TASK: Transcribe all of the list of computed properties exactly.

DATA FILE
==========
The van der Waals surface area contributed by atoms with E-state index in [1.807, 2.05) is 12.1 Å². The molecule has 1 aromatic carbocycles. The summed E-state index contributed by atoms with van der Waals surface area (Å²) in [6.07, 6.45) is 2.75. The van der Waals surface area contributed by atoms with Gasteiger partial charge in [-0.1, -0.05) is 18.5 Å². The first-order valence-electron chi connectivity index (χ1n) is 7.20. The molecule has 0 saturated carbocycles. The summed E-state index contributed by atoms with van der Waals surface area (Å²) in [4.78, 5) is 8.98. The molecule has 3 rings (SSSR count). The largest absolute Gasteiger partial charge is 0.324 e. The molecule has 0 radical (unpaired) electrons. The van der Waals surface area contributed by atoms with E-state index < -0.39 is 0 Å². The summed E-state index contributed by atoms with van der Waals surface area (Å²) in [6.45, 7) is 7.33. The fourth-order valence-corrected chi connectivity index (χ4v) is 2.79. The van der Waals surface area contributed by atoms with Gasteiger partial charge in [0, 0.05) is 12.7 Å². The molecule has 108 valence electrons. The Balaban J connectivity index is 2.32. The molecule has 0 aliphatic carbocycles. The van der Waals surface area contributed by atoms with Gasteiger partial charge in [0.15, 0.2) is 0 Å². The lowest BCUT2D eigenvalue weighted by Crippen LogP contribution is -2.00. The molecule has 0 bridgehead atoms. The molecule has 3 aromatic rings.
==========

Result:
The van der Waals surface area contributed by atoms with E-state index in [1.807, 2.05) is 12.1 Å². The molecule has 1 aromatic carbocycles. The summed E-state index contributed by atoms with van der Waals surface area (Å²) in [6.07, 6.45) is 2.75. The van der Waals surface area contributed by atoms with Gasteiger partial charge in [-0.1, -0.05) is 18.5 Å². The first-order valence-electron chi connectivity index (χ1n) is 7.20. The molecule has 0 saturated carbocycles. The summed E-state index contributed by atoms with van der Waals surface area (Å²) in [4.78, 5) is 8.98. The molecule has 3 rings (SSSR count). The largest absolute Gasteiger partial charge is 0.324 e. The molecule has 0 radical (unpaired) electrons. The van der Waals surface area contributed by atoms with E-state index < -0.39 is 0 Å². The summed E-state index contributed by atoms with van der Waals surface area (Å²) in [6.45, 7) is 7.33. The fourth-order valence-corrected chi connectivity index (χ4v) is 2.79. The van der Waals surface area contributed by atoms with Gasteiger partial charge in [0, 0.05) is 12.7 Å². The molecule has 108 valence electrons. The Balaban J connectivity index is 2.32. The molecule has 0 aliphatic carbocycles. The van der Waals surface area contributed by atoms with Gasteiger partial charge in [0.15, 0.2) is 0 Å². The lowest BCUT2D eigenvalue weighted by Crippen LogP contribution is -2.00. The molecule has 0 bridgehead atoms. The molecule has 3 aromatic rings.